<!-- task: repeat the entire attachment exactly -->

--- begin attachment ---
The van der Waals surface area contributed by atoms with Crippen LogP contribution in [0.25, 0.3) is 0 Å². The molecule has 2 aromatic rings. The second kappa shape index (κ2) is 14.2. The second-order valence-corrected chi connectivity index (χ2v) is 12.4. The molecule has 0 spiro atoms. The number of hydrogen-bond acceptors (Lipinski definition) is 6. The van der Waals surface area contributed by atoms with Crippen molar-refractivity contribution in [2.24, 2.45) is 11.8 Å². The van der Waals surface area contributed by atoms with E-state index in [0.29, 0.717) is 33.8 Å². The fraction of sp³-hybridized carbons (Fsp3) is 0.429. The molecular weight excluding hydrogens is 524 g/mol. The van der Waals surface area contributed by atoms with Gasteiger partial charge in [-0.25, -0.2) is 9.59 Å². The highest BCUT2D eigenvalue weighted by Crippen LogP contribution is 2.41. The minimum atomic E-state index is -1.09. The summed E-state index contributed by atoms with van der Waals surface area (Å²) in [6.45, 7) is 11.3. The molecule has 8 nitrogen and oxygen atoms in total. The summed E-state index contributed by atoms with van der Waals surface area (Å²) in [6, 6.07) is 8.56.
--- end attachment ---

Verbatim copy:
The van der Waals surface area contributed by atoms with Crippen LogP contribution in [0.25, 0.3) is 0 Å². The molecule has 2 aromatic rings. The second kappa shape index (κ2) is 14.2. The second-order valence-corrected chi connectivity index (χ2v) is 12.4. The molecule has 0 spiro atoms. The number of hydrogen-bond acceptors (Lipinski definition) is 6. The van der Waals surface area contributed by atoms with Crippen molar-refractivity contribution in [2.24, 2.45) is 11.8 Å². The van der Waals surface area contributed by atoms with E-state index in [0.29, 0.717) is 33.8 Å². The fraction of sp³-hybridized carbons (Fsp3) is 0.429. The molecular weight excluding hydrogens is 524 g/mol. The van der Waals surface area contributed by atoms with Gasteiger partial charge in [-0.25, -0.2) is 9.59 Å². The highest BCUT2D eigenvalue weighted by Crippen LogP contribution is 2.41. The minimum atomic E-state index is -1.09. The summed E-state index contributed by atoms with van der Waals surface area (Å²) in [6.45, 7) is 11.3. The molecule has 8 nitrogen and oxygen atoms in total. The summed E-state index contributed by atoms with van der Waals surface area (Å²) in [6, 6.07) is 8.56.